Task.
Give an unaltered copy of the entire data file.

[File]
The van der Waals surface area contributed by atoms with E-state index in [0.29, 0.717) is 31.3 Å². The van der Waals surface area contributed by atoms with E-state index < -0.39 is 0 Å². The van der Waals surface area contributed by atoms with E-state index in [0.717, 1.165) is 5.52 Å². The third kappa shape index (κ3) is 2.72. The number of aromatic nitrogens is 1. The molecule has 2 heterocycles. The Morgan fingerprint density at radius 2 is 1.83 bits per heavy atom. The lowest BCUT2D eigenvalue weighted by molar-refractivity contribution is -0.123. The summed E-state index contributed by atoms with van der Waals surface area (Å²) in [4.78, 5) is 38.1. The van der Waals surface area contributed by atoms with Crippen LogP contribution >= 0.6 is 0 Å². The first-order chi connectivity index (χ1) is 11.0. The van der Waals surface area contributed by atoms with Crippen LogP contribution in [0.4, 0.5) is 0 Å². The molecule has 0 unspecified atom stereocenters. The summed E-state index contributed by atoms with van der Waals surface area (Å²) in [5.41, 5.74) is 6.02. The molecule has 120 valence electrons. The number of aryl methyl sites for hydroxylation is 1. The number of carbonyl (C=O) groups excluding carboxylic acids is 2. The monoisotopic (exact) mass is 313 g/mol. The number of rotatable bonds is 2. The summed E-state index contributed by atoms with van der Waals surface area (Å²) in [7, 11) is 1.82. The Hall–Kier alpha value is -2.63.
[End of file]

The van der Waals surface area contributed by atoms with E-state index in [0.29, 0.717) is 31.3 Å². The van der Waals surface area contributed by atoms with E-state index < -0.39 is 0 Å². The van der Waals surface area contributed by atoms with E-state index in [0.717, 1.165) is 5.52 Å². The third kappa shape index (κ3) is 2.72. The number of aromatic nitrogens is 1. The molecule has 2 heterocycles. The Morgan fingerprint density at radius 2 is 1.83 bits per heavy atom. The lowest BCUT2D eigenvalue weighted by molar-refractivity contribution is -0.123. The summed E-state index contributed by atoms with van der Waals surface area (Å²) in [4.78, 5) is 38.1. The van der Waals surface area contributed by atoms with Crippen LogP contribution >= 0.6 is 0 Å². The first-order chi connectivity index (χ1) is 11.0. The van der Waals surface area contributed by atoms with Crippen LogP contribution in [0.4, 0.5) is 0 Å². The molecule has 0 unspecified atom stereocenters. The summed E-state index contributed by atoms with van der Waals surface area (Å²) in [5.41, 5.74) is 6.02. The molecule has 120 valence electrons. The number of aryl methyl sites for hydroxylation is 1. The number of carbonyl (C=O) groups excluding carboxylic acids is 2. The monoisotopic (exact) mass is 313 g/mol. The number of rotatable bonds is 2. The summed E-state index contributed by atoms with van der Waals surface area (Å²) in [7, 11) is 1.82. The Hall–Kier alpha value is -2.63.